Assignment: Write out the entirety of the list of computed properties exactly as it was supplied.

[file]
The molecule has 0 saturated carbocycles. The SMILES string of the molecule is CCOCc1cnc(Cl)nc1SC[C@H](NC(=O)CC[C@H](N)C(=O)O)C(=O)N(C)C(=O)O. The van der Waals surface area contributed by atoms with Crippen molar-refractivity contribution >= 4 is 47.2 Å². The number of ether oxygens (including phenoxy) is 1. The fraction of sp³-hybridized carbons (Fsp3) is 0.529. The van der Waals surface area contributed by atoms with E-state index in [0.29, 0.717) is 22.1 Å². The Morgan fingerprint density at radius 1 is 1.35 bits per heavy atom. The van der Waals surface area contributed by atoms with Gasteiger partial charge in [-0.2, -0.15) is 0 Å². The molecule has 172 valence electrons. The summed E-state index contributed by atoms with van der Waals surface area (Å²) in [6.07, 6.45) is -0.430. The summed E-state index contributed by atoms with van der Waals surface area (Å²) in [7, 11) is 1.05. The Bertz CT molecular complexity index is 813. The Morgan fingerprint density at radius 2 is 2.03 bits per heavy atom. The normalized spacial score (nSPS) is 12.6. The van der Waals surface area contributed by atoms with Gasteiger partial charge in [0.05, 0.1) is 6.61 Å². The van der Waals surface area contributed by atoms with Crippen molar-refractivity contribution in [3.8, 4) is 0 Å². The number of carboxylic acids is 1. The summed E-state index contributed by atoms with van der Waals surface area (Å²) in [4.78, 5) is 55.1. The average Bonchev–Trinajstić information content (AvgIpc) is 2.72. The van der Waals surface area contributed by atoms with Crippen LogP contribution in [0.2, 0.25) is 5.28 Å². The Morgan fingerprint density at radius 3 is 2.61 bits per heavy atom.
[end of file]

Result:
The molecule has 0 saturated carbocycles. The SMILES string of the molecule is CCOCc1cnc(Cl)nc1SC[C@H](NC(=O)CC[C@H](N)C(=O)O)C(=O)N(C)C(=O)O. The van der Waals surface area contributed by atoms with Crippen molar-refractivity contribution >= 4 is 47.2 Å². The number of ether oxygens (including phenoxy) is 1. The fraction of sp³-hybridized carbons (Fsp3) is 0.529. The van der Waals surface area contributed by atoms with E-state index in [0.29, 0.717) is 22.1 Å². The Morgan fingerprint density at radius 1 is 1.35 bits per heavy atom. The van der Waals surface area contributed by atoms with Gasteiger partial charge in [-0.2, -0.15) is 0 Å². The molecule has 172 valence electrons. The summed E-state index contributed by atoms with van der Waals surface area (Å²) in [6.07, 6.45) is -0.430. The summed E-state index contributed by atoms with van der Waals surface area (Å²) in [7, 11) is 1.05. The Bertz CT molecular complexity index is 813. The Morgan fingerprint density at radius 2 is 2.03 bits per heavy atom. The normalized spacial score (nSPS) is 12.6. The van der Waals surface area contributed by atoms with Gasteiger partial charge in [0.05, 0.1) is 6.61 Å². The van der Waals surface area contributed by atoms with Crippen molar-refractivity contribution in [3.8, 4) is 0 Å². The number of carboxylic acids is 1. The summed E-state index contributed by atoms with van der Waals surface area (Å²) in [4.78, 5) is 55.1. The average Bonchev–Trinajstić information content (AvgIpc) is 2.72. The van der Waals surface area contributed by atoms with Crippen LogP contribution in [0.2, 0.25) is 5.28 Å². The Morgan fingerprint density at radius 3 is 2.61 bits per heavy atom.